ENPs are driven by their inspirations. They have to do what compels them, what incites their curiosity and makes them wonder “what if?!”. It is difficult for them to stay focused on repetitive or monotonous tasks that leave no room for innovation, change, or complexity. If they have a lot of mundane work to do they tend to get sidetracked by other more tempting ideas and possibilities. Because of this tendency, they like change for the sake of change. They can easily switch subjects in conversation quickly and cover a lot of ground in a rapid amount of time.

ENTPs weigh pros and cons and look for accuracy when they make decisions. They are quick to point out logical disparities and they can’t abide generalizations. They are very careful with their word choice to make sure that they are describing their viewpoint as accurately as possible. They will use the words “I think” quite frequently.

ENFPs weigh their values when they make a decision. They want to maintain authenticity and inner harmony by doing what they believe is right for themselves. They also care about the emotional integrity of others and will do what they can to uphold and protect that. They will use words like “I feel” a lot when they describe things.

ESFJs and ENFJs both focus a lot on relationships and people. They have a natural focus on other people’s needs and desires and are usually warm and accommodating. They like to boost morale and keep the mood elevated. They feel other people’s pain, embarrassment, or joy deeply and so they dislike being in environments that are rife with tension or conflict.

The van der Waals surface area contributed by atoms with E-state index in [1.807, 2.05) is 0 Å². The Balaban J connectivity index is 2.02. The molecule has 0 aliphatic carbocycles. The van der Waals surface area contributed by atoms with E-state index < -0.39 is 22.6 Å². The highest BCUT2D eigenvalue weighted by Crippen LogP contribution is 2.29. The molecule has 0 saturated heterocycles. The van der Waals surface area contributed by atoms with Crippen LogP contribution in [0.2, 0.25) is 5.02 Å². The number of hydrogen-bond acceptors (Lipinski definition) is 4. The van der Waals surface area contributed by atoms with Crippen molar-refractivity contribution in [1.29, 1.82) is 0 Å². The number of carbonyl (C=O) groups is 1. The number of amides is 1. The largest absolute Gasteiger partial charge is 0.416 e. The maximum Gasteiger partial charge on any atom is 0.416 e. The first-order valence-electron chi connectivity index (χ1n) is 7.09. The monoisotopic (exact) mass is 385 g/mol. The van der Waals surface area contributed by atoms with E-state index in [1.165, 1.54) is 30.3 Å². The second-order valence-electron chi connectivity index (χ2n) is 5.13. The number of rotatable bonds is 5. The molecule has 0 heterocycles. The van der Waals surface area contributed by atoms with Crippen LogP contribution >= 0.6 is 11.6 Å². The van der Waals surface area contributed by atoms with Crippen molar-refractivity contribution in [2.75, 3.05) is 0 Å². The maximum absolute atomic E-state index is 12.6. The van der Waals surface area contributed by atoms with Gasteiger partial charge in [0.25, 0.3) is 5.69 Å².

ESFJs and ENFJs use “we” or “let’s” frequently in their speech. They also use phrases like “let’s talk it over”, or “we can work it out”. They want to make sure everyone’s needs are addressed and that no one is feeling left out or excluded. They are usually tactful and polite. They are good at organizing their environment to get needs met or to reach a goal.

ESFJs will reference the past in their speech. They might say “this reminds me of”, or “this is just like that other time” a lot. They tend to quickly recognize actors in television shows and movies or the names of people they’ve met before. They are good at remembering social occasions and commemorating them for people.

ENFJs are less able to reference the past, but more focused on envisioning where things will go in the future. They are more likely to forget names and faces, but they will remember hunches they got about people or psychological details. They are more likely to talk about what “could be” or “will be” rather than what has already occurred.